My name is Alfred Jamal Peters.
Born and raised in New Rochelle, NY.
Son of Alfred and Jennifer Peters.
Brother to Jasmine Peters.
Lover of creation and evolution.
Creative and forever student.
Fresh out of college, I didn't have any idea of what I wanted to do. I met some really cool creative people and was offered a job in a vault working as a messenger at Company 3. This was the jump start of my career. I may have been a messenger, but it gave me access to the building. I was there all the time, observing my coworkers. To my delight I was introduced into a world of color correction and video editing: a world I didn't know existed. I took an interest in editing and from there began to study the editors in the office. I took tons of notes and asked many questions. At night, I’d go home and watch YouTube tutorials until I fell asleep. Eventually, I landed myself a job as an assistant editor.
At the time, editing and photography felt like the only thing I was doing that didn't feel like I was working. This was how I knew I wanted to pursue this as a career. The idea of doing something you don't love for the rest of your life is an idea that haunts me. As someone who was committed to basketball throughout my life and into college, I understood what it meant to love what you do. Waking up everyday to pursue a passion is so much more rewarding and all the easier. Working in this field was always a no brainer for me. It never felt like work.
One of the main obstacles for me early on was just fitting in. I work in a field where 95% of the time, I’m the minority. Always trying to convince people that I belong became something I got accustomed to. When editing in front of clients you have to be on point and know what you're doing especially in the commercial world, and especially as a black editor. It forced me to become refined at my craft and to find my confidence in my abilities. At first it was scary and daunting but the more I got through it, the more confident I became.
There's a lot of pressure being a black creative.
A lot of what inspires us to create are the negative things around us. That in itself applies a lot of pressure. For a lot of black creatives, you want the world to take notice of the things that are happening in your community that most people in this country don’t think exist. Black creatives are imperative to our evolution as a community and society. They quickly remind us of our brilliance and thus continue to reshape the world.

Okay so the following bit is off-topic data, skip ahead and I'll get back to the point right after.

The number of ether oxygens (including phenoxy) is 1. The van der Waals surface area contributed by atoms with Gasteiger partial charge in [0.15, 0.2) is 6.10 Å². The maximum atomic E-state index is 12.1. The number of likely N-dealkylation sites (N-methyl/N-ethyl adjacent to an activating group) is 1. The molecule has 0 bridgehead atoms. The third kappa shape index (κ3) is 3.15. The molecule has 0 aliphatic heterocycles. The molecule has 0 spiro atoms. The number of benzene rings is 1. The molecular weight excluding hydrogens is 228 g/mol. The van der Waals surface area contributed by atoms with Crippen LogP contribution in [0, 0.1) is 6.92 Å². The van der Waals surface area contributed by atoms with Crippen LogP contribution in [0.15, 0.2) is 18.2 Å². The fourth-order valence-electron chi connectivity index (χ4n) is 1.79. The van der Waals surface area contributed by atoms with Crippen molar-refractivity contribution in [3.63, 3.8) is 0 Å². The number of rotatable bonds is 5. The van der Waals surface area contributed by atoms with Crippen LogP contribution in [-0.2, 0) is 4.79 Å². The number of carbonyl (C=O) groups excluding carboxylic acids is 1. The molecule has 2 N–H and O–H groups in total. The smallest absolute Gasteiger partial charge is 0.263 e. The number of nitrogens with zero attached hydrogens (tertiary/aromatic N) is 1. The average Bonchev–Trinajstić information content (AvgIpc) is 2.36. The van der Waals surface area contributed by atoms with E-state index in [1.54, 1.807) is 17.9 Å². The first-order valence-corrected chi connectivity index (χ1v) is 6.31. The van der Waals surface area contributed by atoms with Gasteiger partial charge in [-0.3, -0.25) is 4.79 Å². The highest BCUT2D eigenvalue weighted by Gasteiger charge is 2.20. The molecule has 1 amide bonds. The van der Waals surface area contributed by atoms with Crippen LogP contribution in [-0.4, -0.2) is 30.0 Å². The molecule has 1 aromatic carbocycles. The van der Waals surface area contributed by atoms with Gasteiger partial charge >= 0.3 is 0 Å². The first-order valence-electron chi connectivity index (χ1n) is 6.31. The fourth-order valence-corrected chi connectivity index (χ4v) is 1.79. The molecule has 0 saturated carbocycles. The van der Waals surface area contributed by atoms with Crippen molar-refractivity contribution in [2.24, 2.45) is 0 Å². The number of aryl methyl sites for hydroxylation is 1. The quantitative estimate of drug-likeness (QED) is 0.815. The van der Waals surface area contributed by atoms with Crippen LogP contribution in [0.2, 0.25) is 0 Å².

My advice to up and coming creatives is to always stay the course. If you are doing something that you truly love, you will never lose. I’d tell them that, if your intentions are pure, things will align. I really believe that the energy you put out there will come back to you. That's what I live by. And that has guided me to where I am now.
Doja Cat - Billboard Music Awards 2020
In the last year, 2020, I’ve lived in three different states: New York, Florida and currently Los Angeles. I had the chance to experience so many different environments. Creatively, it was a dream. I was able to experience and see things I wouldn’t normally see had I been in New York City. I spent most days outside under a tree with a book and my camera. It was bliss! The greatest gift from last year was time. Free time. Time that was not attached to any obligations. This absorbent amount of free time gave me a chance to focus inward on the passions I had and the things I wanted to create. Time slowed down and gave me the chance to catch up. This last year gave me the opportunity to create and direct a personal project. Which led me to co-found Jasper Seven, my very own production company. Time has been my biggest impact.